What attributes spring to mind when we think of a good mobile app? Simple with an awesome layout and icons, cool colour schemes and interactive gestures like swipe left and swipe right. There are a whole host of elements which contribute to creating a successful app, but only a handful things which can become potential app killers: slow response time, messy navigation and leaky security are just a few examples.
A good app – and by extension a good digital solution – needs to be resilient to survive in a competitive market, which is being driven by a consumer that has expectations that are higher than ever before.
Apple is a prime example of a business which fully recognises the importance of digital resilience. It understands what its customers demand, how they behave and what they expect from Apple products and services. Using these insights, Apple have designed and built products and digital ecosystems where customers can easy use apps and download and share content. By delivering on their expectations, Apple has ensured that its customers keep coming back to purchase their latest products like the iPhone or regularly use services like iTunes to download content
At the other end of the spectrum, under-delivering can degrade the customer experience and can drastically impact your business. Research in Motion (RIM), the company that manufacture the Blackberry, dominated the smartphone market by 2009, but famously did not respond to what consumers wanted in smart phones - cheaper phones with apps and more powerful operating systems. In addition, the Blackberry outage in 2011 and the failure of the Playbook tablet led to BlackBerry’s share of the smartphone operating platform market dropping from 21.7 per cent in July 2011 to 9.5 per cent a year later. It is estimated that RIM's revenue dropped 25 per cent in that year and by 2015, Blackberry had almost no presence in the smartphone market.
It’s clear that businesses need to get it right. But what are the processes for achieving success?... Below are three tips to help your business to become digitally resilient.
Tip 1: Understanding how your users behave. Knowing your customer’s behaviour is key to designing a good application that works for them. This can potentially require a lot of ground research and the capacity to be flexible as your business may need to adapt quickly to fit the changing behaviours of your customers. Getting this right though can have massive upsides for your business and here’s why. Let’s use the travel industry as an example. Mr & Mrs Smith want to book a trip to Paris, but how do they prefer booking their travel arrangements? Are they the type of customer that books the flights, hotel, tickets for the Louvre and a romantic dinner on the top of the Eiffel Tower separately, or do they prefer a package that they can purchase with just one click? Having these unique insights about customers will allow your business to provide them with personalised experiences that will help retention and drive repeat sales in the future.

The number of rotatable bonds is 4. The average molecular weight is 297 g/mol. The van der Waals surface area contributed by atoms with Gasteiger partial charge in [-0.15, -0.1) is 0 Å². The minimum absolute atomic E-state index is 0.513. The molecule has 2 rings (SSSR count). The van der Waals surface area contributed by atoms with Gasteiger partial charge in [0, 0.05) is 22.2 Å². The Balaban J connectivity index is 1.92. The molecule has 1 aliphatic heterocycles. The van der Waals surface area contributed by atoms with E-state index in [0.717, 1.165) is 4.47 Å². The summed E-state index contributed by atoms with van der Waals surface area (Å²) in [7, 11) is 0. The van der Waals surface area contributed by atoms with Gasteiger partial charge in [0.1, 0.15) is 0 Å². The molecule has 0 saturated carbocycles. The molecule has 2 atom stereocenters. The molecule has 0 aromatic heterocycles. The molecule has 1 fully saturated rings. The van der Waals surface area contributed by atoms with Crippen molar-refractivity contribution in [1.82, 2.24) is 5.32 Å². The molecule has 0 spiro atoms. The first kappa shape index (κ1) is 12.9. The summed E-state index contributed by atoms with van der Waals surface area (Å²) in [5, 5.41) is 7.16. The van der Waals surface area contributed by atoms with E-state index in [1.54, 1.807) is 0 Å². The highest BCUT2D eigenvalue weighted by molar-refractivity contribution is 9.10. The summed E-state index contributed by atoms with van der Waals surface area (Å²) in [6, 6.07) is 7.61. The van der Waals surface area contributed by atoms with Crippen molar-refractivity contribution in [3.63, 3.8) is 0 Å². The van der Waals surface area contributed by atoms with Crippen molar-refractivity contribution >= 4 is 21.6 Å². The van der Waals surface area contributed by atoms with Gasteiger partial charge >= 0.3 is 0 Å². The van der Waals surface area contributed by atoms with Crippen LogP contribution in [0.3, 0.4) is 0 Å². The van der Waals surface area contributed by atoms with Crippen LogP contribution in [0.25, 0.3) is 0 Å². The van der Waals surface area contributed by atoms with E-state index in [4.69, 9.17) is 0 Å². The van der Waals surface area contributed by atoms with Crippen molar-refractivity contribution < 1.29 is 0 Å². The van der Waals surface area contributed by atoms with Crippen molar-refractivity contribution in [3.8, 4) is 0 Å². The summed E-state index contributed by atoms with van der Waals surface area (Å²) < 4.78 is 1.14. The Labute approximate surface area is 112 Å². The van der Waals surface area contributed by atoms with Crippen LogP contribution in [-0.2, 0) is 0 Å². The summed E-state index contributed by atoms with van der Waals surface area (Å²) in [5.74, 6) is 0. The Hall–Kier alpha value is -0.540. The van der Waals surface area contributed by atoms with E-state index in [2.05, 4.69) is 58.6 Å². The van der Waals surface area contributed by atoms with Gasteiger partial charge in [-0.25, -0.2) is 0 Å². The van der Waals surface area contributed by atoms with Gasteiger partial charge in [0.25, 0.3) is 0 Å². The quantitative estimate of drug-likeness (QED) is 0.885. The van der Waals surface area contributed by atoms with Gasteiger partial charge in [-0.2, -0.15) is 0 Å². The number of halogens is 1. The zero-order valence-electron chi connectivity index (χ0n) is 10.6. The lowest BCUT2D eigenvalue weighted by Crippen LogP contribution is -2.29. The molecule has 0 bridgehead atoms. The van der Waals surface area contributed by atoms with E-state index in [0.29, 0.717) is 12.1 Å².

Tip 2: Get the back-end right. Businesses will continue to use back-end systems, but unfortunately these systems were not designed for the real-time digital world we live in today. If we continue with our Mr & Mrs Smith example and our couple were to use an app to book their holiday, it will need to connect with the back-end systems of the airline, the hotel company and maybe even the restaurant. Pulling all of these elements together and making sure that your service works seamlessly without causing any delays to the customer can be a daunting task, but this is why it’s important to work with an experienced digital partner, and one with deep domain expertise in the given market. Picking the right partner will help your business implement smart architecture that will scale as more and more users begin to use the digital solution.
Tip 3: Monitor, Monitor, Monitor. My final tip for making your business digitally resilient is continuous monitoring of your architecture. Monitoring isn’t just about being reactive to situations, its also about being proactive and anticipating potential problems before they arise. Making sure all aspects of your system are working together and functioning smoothly doesn’t require someone sitting next to a screen watching code all day, it involves sophisticated tools that review and evaluates the entire journey of your customers. These kinds of insights allow businesses to identify potential issues early on, enabling them to undertake predictive maintenance on their architecture.
Digital resilience can be the Achilles’ heel for many companies, because too often, businesses focus on delivering a unique product or service to the market but overlook the customer experience. Delivering these experiences to the customer will help bring customers back time and time again, and will drive repeat sales, ensuring the long-term growth of the business.
Kishore Krishnan, Senior Vice President at NIIT Technologies Inc
Image Credit: Georgejmclittle / Shutterstock